Consider any triangle ABC. Select a point P inside the triangle and draw lines AP, BP, and CP extended to their intersections. Explore the (AF)(BD)(ED) and (FB)(DC)(EA) for various triangles and various locations of P.
The Theorem of Ceva follows from the Theorem of Meneluas.
The Theorem of Meneluas stated,
Given a Triangle ABC and points D on BC, E on CA and F on AB that do not coincide with the vertices of the triangle, the linearity number is determined by
When applying the Theorem of Menelus, the order of the points in the ratios are very important. The segment is viewed as a vector such that direction to and from the point are assigned positive and negative values.
Unlike lengths of segments, AB does not equal BA; instead, AB = -BA.
Using the linearity number to state the Theorem of Ceva is as follows:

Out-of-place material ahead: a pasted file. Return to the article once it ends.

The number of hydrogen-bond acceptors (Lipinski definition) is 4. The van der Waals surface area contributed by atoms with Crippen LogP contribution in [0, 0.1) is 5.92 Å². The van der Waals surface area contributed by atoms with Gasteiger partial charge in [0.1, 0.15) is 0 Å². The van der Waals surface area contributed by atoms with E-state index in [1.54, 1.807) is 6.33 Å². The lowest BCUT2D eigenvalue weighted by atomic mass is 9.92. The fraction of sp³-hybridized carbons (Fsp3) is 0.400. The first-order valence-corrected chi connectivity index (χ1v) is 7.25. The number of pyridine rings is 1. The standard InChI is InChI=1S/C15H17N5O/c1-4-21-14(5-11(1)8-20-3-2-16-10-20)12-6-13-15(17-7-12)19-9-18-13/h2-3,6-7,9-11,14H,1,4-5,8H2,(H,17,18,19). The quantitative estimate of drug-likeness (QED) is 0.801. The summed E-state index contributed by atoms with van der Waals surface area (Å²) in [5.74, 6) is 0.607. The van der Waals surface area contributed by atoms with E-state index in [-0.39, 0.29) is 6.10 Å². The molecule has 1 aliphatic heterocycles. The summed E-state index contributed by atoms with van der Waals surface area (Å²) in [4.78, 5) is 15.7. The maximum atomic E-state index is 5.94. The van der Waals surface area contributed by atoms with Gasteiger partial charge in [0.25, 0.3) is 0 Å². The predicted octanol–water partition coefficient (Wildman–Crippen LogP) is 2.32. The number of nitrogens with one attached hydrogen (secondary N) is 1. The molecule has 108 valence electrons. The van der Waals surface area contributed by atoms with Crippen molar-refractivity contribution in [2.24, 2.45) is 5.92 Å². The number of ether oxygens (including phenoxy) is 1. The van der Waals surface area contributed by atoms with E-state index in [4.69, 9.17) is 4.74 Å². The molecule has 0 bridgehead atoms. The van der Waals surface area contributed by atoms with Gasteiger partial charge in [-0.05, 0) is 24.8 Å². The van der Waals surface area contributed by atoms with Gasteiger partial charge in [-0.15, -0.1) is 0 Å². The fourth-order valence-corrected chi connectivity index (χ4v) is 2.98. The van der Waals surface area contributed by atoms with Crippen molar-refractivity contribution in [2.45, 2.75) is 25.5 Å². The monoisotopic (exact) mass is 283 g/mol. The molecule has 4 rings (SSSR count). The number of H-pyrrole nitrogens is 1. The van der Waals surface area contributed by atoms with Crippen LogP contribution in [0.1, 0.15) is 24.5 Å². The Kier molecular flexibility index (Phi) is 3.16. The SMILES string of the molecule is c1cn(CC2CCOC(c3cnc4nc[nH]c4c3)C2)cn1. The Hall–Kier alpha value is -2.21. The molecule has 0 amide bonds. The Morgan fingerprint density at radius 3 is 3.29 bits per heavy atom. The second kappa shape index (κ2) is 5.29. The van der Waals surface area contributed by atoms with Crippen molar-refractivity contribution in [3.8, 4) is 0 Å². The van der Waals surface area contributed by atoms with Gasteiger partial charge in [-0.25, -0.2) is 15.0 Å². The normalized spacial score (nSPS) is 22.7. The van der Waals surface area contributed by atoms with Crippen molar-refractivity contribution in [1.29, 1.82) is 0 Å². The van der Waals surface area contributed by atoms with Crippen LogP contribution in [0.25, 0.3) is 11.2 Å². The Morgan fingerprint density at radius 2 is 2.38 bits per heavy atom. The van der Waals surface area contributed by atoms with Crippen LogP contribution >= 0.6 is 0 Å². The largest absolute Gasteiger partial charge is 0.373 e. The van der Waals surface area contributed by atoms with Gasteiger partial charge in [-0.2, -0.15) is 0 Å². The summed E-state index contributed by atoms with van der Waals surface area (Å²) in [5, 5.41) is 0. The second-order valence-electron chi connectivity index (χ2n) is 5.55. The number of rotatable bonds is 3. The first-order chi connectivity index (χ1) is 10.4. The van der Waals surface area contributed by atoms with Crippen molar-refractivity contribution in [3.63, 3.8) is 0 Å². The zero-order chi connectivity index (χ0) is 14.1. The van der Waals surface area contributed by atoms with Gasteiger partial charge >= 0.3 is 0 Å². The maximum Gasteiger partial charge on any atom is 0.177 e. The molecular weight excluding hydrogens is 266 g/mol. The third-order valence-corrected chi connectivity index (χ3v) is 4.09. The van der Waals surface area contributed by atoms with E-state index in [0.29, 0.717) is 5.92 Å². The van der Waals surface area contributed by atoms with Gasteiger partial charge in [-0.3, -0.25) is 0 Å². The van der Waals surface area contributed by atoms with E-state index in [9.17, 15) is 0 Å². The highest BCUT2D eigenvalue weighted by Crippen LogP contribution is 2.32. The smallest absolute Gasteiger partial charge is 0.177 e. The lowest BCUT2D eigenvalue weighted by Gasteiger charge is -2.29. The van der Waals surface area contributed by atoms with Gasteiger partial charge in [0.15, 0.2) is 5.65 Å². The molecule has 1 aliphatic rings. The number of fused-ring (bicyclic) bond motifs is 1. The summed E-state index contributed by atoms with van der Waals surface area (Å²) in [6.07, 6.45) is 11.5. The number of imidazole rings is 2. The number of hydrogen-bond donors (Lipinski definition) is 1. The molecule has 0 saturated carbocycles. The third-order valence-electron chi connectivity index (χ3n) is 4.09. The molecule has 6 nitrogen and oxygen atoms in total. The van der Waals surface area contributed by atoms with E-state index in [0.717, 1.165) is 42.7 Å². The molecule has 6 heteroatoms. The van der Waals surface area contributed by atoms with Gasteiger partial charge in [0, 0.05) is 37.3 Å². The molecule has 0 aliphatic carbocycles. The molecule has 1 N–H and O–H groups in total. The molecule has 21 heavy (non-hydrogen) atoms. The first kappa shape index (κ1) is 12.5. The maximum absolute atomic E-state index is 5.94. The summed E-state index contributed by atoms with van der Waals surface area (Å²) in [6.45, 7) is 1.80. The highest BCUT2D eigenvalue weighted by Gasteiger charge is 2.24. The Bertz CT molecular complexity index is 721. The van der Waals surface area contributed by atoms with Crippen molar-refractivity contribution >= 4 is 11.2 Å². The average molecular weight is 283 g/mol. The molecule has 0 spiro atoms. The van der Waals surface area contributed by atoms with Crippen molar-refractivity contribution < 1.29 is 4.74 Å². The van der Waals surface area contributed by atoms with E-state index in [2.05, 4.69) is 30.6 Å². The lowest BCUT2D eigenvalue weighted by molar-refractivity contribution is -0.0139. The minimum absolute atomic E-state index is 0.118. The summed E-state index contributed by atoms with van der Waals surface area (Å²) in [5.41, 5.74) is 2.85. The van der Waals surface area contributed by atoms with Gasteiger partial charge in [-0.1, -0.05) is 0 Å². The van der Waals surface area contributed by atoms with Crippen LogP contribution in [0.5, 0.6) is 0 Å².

Three lines are concurrent or parallel if [ABC/DEF] = 1.
There are two options to consider with the linearity number equal to 1. We can use an indirect proof by considering the possibility that the lines are parallel:
If D lies on BC, E lies on AC and F lies on AB, draw BC//AC//AB.
This is impossible by definition of parallel lines. Parallel lines are lines that do not intersect or share a common point. AC and AB share a common point at A, and BC and AC share a common point at C, and BC and AB share a common point at C.
The lines cannot be parallel, therefore, they are concurrent.
This theorem also applies if point p is outside the triangle. In order to show this relationship, I made the triangle using lines so that intersections would still occur even when the point was not in the interior of the triangle.
When P is inside the triangle, the ratios of the areas of the original triangle and the triangle formed the intersection points is always more than 4.
In order for the triangles to have a ratio equal to 4, the interior triangle formed by the intersection point would have to be 1/4 the size of the original triangle. This will occur when the original triangle is equilateral and the point P is the centroid.
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